Google's new social networking service just a day old, but analysts are already wondering how long it will be before Google+ is refocused for the enterprise.
On Tuesday, Google launched a social networking service dubbed the Google+ project , that is clearly a direct advance on Facebook, the world's largest social network and an increasingly serious competitor with Google.
Analysts say, though, that Google didn't go through the effort and expense of creating a new social network just to compete with Facebook , whose 500 million users put it leagues ahead as the race begins.
Google surely would love to take a bite out of Facebook's user base, but the company also sees Google+ as an important avenue into the lucrative enterprise market where it battles Microsoft.
"We all know that eventually what we're seeing here [Google+] will find its way into the enterprise," said Brad Shimmin, an analyst with CurrentAnalysis. "I don't see this as just competing with Facebook, but I see this as another move into the enterprise. This is necessary for them to really compete in the enterprise."
Google has already been trying to work its way into the enterprise with its hosted Google Apps suite of office applications.
Google has had some early success in that effort, but now faces increased competition from its other main rival, Microsoft. Just this week, Microsoft officially launched its own cloud-based Office 365 suite .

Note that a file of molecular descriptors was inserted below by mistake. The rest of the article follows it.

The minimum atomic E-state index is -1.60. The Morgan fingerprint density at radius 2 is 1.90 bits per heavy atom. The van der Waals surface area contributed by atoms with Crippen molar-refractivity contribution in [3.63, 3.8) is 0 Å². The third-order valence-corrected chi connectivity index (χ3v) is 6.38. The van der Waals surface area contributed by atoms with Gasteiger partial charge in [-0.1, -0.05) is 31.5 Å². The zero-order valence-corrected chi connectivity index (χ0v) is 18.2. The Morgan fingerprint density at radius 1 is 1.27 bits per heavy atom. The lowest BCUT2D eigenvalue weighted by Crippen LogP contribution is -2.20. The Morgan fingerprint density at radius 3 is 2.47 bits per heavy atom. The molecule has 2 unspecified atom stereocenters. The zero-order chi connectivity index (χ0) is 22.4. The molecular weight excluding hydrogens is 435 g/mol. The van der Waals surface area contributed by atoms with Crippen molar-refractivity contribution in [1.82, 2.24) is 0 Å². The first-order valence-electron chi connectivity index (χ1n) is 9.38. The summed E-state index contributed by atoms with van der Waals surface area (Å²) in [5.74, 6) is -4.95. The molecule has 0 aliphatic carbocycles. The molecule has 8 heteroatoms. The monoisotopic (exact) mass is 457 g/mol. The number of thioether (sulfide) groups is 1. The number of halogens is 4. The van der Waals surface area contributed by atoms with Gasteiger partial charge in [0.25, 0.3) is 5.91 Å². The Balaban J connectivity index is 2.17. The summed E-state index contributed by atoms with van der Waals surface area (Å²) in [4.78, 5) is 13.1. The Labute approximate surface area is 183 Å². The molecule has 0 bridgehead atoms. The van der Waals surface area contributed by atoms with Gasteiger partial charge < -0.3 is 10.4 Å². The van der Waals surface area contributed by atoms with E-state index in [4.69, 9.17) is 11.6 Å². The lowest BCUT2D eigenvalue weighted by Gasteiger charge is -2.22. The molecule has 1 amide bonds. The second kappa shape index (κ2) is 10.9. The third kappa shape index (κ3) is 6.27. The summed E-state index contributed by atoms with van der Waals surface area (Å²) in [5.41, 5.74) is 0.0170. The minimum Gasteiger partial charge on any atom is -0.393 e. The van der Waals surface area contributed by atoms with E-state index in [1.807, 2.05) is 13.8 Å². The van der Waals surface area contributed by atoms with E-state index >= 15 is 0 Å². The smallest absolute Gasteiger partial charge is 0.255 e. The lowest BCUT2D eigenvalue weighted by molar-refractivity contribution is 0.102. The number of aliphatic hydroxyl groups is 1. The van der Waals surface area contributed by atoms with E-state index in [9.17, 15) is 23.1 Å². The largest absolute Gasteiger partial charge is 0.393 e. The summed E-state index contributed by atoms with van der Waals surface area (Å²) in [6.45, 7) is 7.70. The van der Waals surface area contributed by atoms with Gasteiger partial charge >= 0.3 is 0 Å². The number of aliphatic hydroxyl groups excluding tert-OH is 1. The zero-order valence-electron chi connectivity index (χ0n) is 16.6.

Now, according to Shimmin, Google can use its new social network - with a few enterprise tweaks -- as a collaboration platform that can pull all of its office-based efforts together.
"The one major downfall of Google Apps has been a lack of a unifying social experience," he added. "They've had some social tools inside different products but they haven't had anything to sort of bring them together. This is a very necessary and long-overdue step."
Ezra Gottheil, an analyst with Technology Business Research, said it makes perfect sense for Google to rework Google+ at some point in the near future and redirect it toward the enterprise.
Companies are increasingly looking for more social-based ways to make their employees more productive, and this would fit that bill, he added.
The Circles feature in Google+ would enable people to more easily communicate with and share documents with different work groups or project teams, for instance. And the platform's Hangouts feature could allow users to hold video conferences with multiple geographically-dispersed co-workers.
"Google+ could probably use a more businesslike front end, but I could see this work," said Gottheil. "It would be a rebranding, giving it a more serious interface and incorporating it into Google Apps."
And he added that this could be a big threat to Microsoft and its own attempts to offer cloud-based products for the the enterprise.
"Google Apps makes it tough on Microsoft but adding an adaptation of Google+ to Google Apps, would make it tougher," said Gottheil.
That means with one move, Google has struck out at two of its main rivals - Facebook and Microsoft.
Sharon Gaudin covers the Internet and Web 2.0, emerging technologies, and desktop and laptop chips for Computerworld. Follow Sharon on Twitter at @sgaudin , or subscribe to Sharon's RSS feed . Her e-mail address is [email protected] .
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